Clinical Health Updates

Moderate-severe pain unusual following zoster

Clinical Question:
What is the natural history of pain following herpes zoster?

Bottom Line:
In a longitudinal observational study of 94 patients (39 M:55 F, mean age 69) at elevated risk for developing post herpetic neuralgia (PHN), the natural history of pain during the first 6 months after herpes zoster (HZ) rash onset was determined. Pain severity and impact were rated using pain-VAS, SF-MPQ, and MPI. Applying a definition of PHN of average daily pain >0/100 on the pain VAS during the last 48 h, 30 subjects had PHN at 6 months. These 30 subjects reported more pain and a higher SF-MPQ score (p<0.01)> or = 30/100 on the pain VAS). Defining PHN as average daily pain >0/100 at 6 months after rash onset appears to substantially overestimate the number of HZ patients negatively impacted by ongoing pain and disability.

Reference:
Thyregod HG, Rowbotham MC, Peters M, Possehn J, Berro M, Petersen KL. Natural history of pain following herpes zoster. Pain 2007;128:148-156.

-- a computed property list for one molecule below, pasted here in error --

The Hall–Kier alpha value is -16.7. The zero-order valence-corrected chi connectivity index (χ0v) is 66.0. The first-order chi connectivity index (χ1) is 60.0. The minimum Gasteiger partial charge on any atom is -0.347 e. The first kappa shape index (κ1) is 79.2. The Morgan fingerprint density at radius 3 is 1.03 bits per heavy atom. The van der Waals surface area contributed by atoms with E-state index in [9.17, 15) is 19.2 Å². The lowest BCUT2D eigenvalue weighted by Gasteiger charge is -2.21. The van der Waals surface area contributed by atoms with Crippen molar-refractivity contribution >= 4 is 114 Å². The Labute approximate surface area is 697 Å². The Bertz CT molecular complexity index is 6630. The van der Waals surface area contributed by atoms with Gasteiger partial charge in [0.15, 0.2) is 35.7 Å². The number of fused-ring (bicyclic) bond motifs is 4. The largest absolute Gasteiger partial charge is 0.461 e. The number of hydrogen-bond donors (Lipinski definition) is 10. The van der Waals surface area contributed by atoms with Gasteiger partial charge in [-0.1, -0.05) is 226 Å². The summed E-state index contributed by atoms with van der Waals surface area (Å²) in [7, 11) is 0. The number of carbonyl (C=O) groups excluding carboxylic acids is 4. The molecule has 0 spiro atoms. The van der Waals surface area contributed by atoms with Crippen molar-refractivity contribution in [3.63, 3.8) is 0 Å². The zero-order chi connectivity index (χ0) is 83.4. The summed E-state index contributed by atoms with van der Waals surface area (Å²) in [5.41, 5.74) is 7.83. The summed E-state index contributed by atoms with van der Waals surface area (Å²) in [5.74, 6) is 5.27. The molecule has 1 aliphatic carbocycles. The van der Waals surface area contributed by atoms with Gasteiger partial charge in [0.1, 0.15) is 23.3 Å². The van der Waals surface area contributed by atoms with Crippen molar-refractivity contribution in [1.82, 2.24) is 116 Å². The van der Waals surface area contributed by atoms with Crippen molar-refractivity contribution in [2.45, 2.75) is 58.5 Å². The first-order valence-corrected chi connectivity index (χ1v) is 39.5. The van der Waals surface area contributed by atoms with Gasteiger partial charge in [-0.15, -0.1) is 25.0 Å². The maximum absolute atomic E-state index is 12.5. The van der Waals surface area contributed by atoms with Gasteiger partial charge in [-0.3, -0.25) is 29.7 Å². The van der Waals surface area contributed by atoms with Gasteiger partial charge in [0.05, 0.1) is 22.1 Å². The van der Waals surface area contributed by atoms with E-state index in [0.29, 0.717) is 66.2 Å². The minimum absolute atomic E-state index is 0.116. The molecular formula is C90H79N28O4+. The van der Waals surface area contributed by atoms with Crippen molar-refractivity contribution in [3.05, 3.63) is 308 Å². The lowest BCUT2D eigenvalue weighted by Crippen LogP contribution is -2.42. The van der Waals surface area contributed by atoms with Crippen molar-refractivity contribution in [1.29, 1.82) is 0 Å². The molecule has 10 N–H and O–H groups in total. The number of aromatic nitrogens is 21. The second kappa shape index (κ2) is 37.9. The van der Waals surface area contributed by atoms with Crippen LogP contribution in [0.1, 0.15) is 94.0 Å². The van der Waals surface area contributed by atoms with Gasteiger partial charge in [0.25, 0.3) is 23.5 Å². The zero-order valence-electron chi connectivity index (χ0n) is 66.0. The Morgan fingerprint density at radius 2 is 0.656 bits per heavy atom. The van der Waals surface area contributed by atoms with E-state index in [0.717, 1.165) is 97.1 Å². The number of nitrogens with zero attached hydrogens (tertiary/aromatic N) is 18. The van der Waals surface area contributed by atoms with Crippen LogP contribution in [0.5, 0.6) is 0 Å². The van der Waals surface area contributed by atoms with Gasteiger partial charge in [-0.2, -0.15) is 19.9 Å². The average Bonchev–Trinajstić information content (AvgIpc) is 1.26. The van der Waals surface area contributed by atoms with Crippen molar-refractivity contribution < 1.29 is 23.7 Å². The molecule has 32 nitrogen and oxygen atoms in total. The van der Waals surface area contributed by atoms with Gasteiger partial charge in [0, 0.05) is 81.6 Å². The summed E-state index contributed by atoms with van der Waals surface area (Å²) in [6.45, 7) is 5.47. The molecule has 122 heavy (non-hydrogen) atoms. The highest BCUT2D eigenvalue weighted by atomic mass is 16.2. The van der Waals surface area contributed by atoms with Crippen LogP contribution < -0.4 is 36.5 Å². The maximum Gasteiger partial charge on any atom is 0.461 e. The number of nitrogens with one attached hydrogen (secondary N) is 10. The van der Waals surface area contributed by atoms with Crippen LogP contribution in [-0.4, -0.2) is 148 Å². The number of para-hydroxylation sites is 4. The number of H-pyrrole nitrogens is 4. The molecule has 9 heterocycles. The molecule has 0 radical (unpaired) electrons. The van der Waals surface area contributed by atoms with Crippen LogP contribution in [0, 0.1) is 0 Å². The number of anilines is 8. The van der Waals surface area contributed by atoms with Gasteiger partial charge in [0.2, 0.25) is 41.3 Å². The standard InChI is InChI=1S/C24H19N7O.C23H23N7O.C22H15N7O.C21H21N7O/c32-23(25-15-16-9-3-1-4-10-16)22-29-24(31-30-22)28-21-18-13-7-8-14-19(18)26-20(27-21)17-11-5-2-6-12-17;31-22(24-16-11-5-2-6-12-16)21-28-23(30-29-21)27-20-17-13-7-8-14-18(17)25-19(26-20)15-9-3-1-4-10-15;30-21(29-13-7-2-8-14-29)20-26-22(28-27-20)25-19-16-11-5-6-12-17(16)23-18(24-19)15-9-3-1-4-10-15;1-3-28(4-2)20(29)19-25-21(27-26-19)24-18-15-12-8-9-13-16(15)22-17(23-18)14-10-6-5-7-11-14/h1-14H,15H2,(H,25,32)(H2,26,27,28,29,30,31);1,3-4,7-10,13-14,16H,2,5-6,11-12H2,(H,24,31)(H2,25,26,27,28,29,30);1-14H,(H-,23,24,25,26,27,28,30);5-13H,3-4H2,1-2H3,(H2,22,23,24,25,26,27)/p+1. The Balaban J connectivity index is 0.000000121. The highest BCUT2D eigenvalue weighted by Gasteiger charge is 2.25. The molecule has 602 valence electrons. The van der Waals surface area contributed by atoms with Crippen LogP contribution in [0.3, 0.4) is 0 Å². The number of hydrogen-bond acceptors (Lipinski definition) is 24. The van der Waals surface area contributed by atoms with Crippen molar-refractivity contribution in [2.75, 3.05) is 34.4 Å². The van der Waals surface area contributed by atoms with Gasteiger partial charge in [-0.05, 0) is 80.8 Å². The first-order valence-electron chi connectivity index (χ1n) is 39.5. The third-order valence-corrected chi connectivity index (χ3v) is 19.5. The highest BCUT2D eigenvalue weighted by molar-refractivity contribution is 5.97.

Study Design:
Cohort (retrospective)

Synopsis:
The likelihood and severity of PHN has not been well-described in the medical literature, and definitions vary as to what it actually is. To evaluate the natural history of PHN, these investigators enrolled 94 immunocompetent subjects who all completed the 6-month study. All had herpes zoster on the neck or trunk producing pain of at least 20 on a 0 to 100-mm visual analog scale (VAS). The patients were recruited through newspaper advertisements, physician referrals, and community outreach programs in San Francisco. The majority of patients received antiviral treatment. Using a definition of pain as a any score greater than 0 on the VAS, 50% of patients had pain at 3 months and 32% still reported pain at 6 months. The average pain score at 6 months was 11. However, “clinically relevant pain,” defined as a score greater than 30 mm on the VAS, was present in only 3% of patients at 3 months and only 2% of patients at 6 months. Patients with pain were more likely to have zoster in the cervical and lumbar regions.